William Byron is on the threshold of starting his fifth full year as a NASCAR Cup Series driver, but is still being hardened to the harshness of the premier level.
Take his 2021 season. The numbers will tell you that Byron and the No. 24 team from Hendrick Motorsports had a career year. He improved in every statistical category by earning 20 top-10 finishes, 12 top-five finishes, leading 425 laps, winding up 10th in the championship point standings and earning an overall average finish of 13.6.
But the numbers don’t tell the whole story. Especially the win column. While Byron went to victory lane in the third race at Homestead-Miami Speedway, it was his only win — something he found inconceivable by year’s end.
“It was really hard,” Byron told RACER. “It was kind of the most bitter I’ve felt after a season. I don’t normally get bitter, but I was definitely bitter last year. I was disappointed that there were many races we could have won.”
Three come easily to mind for Byron: Pocono Raceway, Charlotte Motor Speedway and Kansas Speedway.
On the second day of the Pocono doubleheader, Byron led 22 laps and held the top spot with less than five laps remaining. But being on the wrong side of the fuel strategy game, having run hard at the start of the final cycle only to start saving when it looked like others were going to stretch it, forced Byron to pit road with two laps to go. He finished 12th.
Charlotte was the Roval playoff race where Byron had a fast car. His day first went sour with an untimely caution for teammate Chase Elliott’s bumper flying off. Byron was leading at the time.
After pitting and restarting sixth, Byron was knocked off the track going into the backstretch chicane. After again battling back toward the front, Byron, admittedly in rage mode, pressed too hard and spun off course from the third position with two laps to go. He finished 11th after leading 30 laps.
Kansas saw Byron lead 57 laps. Loose lug nuts during a pit stage late in the final stage brought him back down pit road a second time and relegated him outside the top 10. Frantic restarts and lane choice hindered his rebound and Byron finished sixth.
“I think about Pocono and Charlotte and Kansas, and some of these places that we went to that it was all lined up for us to win the race,” Byron said. “And it was like leading the last run of the race and caution comes out or we run out of fuel, or something happens and we get caught up in something. It was just things like that were hard to process because at the beginning of the year, when we won Homestead, honestly, we were a top-three car, but we weren’t the best car.
“Then I felt like as the year went on, we had races where we were definitely the best car and we didn’t win. So it was hard to kind of process how that could happen. I think we learned from it, and it definitely made us really hungry going into this year.”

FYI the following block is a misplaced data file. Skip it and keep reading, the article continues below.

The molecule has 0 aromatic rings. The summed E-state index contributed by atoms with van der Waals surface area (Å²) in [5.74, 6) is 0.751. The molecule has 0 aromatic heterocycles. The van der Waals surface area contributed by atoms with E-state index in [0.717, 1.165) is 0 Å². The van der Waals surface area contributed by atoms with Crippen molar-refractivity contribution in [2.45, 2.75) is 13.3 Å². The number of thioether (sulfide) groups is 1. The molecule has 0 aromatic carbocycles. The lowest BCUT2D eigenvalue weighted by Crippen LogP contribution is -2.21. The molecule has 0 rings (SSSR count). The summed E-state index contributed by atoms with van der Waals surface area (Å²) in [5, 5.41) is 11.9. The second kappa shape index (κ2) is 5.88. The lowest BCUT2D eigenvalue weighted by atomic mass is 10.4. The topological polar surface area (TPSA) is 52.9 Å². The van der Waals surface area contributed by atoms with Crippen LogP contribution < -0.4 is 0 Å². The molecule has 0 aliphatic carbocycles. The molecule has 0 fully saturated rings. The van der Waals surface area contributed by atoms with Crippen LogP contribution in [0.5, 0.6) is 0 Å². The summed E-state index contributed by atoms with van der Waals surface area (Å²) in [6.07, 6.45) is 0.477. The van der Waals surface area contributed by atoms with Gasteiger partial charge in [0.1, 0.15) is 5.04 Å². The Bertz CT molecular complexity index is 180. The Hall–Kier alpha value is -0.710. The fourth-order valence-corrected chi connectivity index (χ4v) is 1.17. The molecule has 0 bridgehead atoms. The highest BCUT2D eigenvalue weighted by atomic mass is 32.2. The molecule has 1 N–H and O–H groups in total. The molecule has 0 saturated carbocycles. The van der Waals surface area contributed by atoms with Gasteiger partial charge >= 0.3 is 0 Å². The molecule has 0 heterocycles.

Byron was eliminated from championship contention at the Charlotte Roval, the second round of the playoffs. As he comes into 2022, winning multiple races in a season and a deep playoff run is top of mind. Of his three playoff appearances, the furthest Byron’s gone is the Round of 12.
As the years have come and gone, Byron has not only gained experience but confidence in his place in the sport and within his team. A lot has changed around Byron in a short amount of time and not of his doing. Rudy Fugle is his third crew chief, while Byron’s car underwent two different Chevrolet designs (introducing the Camaro ZL1 and then ZL1 1LE a year later), and now the introduction of Next Gen. And a pandemic took away valuable track time for two seasons.
Fugle enters his second year of Cup Series competition as a crew chief, and with the previous history between him and Byron, the two don’t lack communication. Gone are the days of Byron being afraid he would give the wrong information. Byron is much more comfortable and adamant in understanding his race car and feedback.
“I feel like I’m in a really good place now with the way my team is structured with Rudy, and the communication we have and how close we are,” said Byron. “And in a really good place with how Hendrick is operating as a whole, with Chad’s [Knaus] role and Jeff Gordon, Jeff Andrews. Yeah, I feel like I’m in the best place I’ve ever been in terms of my career.”
Hendrick Motorsports has gone from having a few lean years and getting through the retirement of three big stars to storming back as the elite bunch it’s traditionally been. Hendrick won the last five races of the ’21 season and enters ’22 as the reigning series champions. Elliott and Larson delivered the organization back-to-back titles. Byron played a part in Hendrick’s most successful season in recent years with 17 wins from four drivers, all of whom made the postseason.
The opportunity is there for more. Byron knows it, and he’s ready to take advantage of all that’s around him. Doing so will surely leave him with a much better taste in his mouth when the year is all said and done.